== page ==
Lord Lucas: My Lords, I support my noble friend. These committees have performed a great service, particularly in Notting Hill where I was a resident for a long time. It is important that such committees should be related to the borough and a democratic structure rather than to something ill-defined, such as the "Notting Hill Community", or whatever. That would allow the police or other interest groups to say what the community is and by whom it should be dictated. We need to have an anchorage into democracy and into the proper, ordinary representation of the people. We should not allow these matters to drift into becoming sectional interests and unrepresentative groups. I believe that the link with the boroughs matters. I hope that the Government will consider retaining it.

Lord Tope: My Lords, I rise to support the comments of my noble friend Lord Clement-Jones. Whether or not there is justification, there is still considerable concern among the borough police consultative groups as to their future. That concern was added to rather than alleviated by the discussion we had in Committee.

It would help greatly if, when replying, the Minister could state clearly and unequivocally that the Government have no intention of changing or seeing changed the present arrangements for borough-based police consultative groups; that they will remain as presently constituted unless and until at some unspecified time in the future the new Metropolitan Police Authority may deem it appropriate to review such arrangements.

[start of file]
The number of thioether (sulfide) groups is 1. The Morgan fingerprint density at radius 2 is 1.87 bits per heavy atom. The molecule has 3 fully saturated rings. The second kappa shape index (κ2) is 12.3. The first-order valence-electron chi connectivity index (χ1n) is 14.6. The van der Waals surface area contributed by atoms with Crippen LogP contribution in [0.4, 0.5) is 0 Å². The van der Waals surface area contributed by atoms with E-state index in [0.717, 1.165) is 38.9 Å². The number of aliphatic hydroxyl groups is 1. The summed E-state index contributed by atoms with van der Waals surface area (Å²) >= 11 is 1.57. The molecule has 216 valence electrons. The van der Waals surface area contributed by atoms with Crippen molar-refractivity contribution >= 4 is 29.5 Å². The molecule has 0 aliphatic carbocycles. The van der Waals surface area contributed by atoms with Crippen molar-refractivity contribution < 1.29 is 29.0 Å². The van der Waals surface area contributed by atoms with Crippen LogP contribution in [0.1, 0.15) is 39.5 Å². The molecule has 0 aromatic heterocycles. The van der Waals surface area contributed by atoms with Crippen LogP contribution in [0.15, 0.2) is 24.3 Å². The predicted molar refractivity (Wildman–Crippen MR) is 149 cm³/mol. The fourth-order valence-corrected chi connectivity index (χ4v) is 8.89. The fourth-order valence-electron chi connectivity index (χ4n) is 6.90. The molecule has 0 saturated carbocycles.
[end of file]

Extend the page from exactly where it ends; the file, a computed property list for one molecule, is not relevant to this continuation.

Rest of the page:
No doubt if and when that authority takes that view, it will do so with full and proper consultation. However, that is some time in the indefinite future, if ever. For the present, we and, more particularly, the police consultative groups, seek clear and unequivocal reassurance from the Government that the groups will

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continue in existence as presently constituted after the establishment of the Greater London Authority and, with it, the Metropolitan Police Authority.